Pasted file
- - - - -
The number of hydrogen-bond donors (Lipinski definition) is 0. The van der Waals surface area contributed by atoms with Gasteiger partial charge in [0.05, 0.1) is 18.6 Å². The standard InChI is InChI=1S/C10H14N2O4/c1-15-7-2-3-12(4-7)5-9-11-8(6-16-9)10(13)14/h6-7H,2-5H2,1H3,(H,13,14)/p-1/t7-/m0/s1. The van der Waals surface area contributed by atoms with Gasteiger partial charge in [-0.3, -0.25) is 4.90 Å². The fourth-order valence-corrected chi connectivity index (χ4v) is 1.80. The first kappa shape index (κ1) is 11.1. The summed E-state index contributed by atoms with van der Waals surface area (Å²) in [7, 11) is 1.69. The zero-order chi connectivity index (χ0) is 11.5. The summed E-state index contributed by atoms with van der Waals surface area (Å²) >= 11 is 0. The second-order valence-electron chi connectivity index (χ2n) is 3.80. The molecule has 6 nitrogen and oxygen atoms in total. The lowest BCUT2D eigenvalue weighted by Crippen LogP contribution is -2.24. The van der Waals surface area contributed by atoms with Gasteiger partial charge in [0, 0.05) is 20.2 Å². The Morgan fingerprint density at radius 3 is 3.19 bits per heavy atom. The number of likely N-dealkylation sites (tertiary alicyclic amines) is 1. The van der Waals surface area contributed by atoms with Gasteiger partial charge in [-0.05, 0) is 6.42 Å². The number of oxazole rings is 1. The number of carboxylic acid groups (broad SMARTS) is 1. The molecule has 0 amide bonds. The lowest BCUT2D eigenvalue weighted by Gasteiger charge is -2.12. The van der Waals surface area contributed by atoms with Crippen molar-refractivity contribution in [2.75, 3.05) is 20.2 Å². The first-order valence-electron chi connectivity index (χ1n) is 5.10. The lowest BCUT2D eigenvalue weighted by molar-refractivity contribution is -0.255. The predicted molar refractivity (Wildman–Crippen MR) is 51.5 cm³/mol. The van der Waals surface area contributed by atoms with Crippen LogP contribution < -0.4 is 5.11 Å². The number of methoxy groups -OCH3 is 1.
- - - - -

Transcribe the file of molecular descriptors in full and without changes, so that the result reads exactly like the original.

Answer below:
The number of hydrogen-bond donors (Lipinski definition) is 0. The van der Waals surface area contributed by atoms with Gasteiger partial charge in [0.05, 0.1) is 18.6 Å². The standard InChI is InChI=1S/C10H14N2O4/c1-15-7-2-3-12(4-7)5-9-11-8(6-16-9)10(13)14/h6-7H,2-5H2,1H3,(H,13,14)/p-1/t7-/m0/s1. The van der Waals surface area contributed by atoms with Gasteiger partial charge in [-0.3, -0.25) is 4.90 Å². The fourth-order valence-corrected chi connectivity index (χ4v) is 1.80. The first kappa shape index (κ1) is 11.1. The summed E-state index contributed by atoms with van der Waals surface area (Å²) in [7, 11) is 1.69. The zero-order chi connectivity index (χ0) is 11.5. The summed E-state index contributed by atoms with van der Waals surface area (Å²) >= 11 is 0. The second-order valence-electron chi connectivity index (χ2n) is 3.80. The molecule has 6 nitrogen and oxygen atoms in total. The lowest BCUT2D eigenvalue weighted by Crippen LogP contribution is -2.24. The van der Waals surface area contributed by atoms with Gasteiger partial charge in [0, 0.05) is 20.2 Å². The Morgan fingerprint density at radius 3 is 3.19 bits per heavy atom. The number of likely N-dealkylation sites (tertiary alicyclic amines) is 1. The van der Waals surface area contributed by atoms with Gasteiger partial charge in [-0.05, 0) is 6.42 Å². The number of oxazole rings is 1. The number of carboxylic acid groups (broad SMARTS) is 1. The molecule has 0 amide bonds. The lowest BCUT2D eigenvalue weighted by Gasteiger charge is -2.12. The van der Waals surface area contributed by atoms with Crippen molar-refractivity contribution in [2.75, 3.05) is 20.2 Å². The first-order valence-electron chi connectivity index (χ1n) is 5.10. The lowest BCUT2D eigenvalue weighted by molar-refractivity contribution is -0.255. The predicted molar refractivity (Wildman–Crippen MR) is 51.5 cm³/mol. The van der Waals surface area contributed by atoms with Crippen LogP contribution < -0.4 is 5.11 Å². The number of methoxy groups -OCH3 is 1.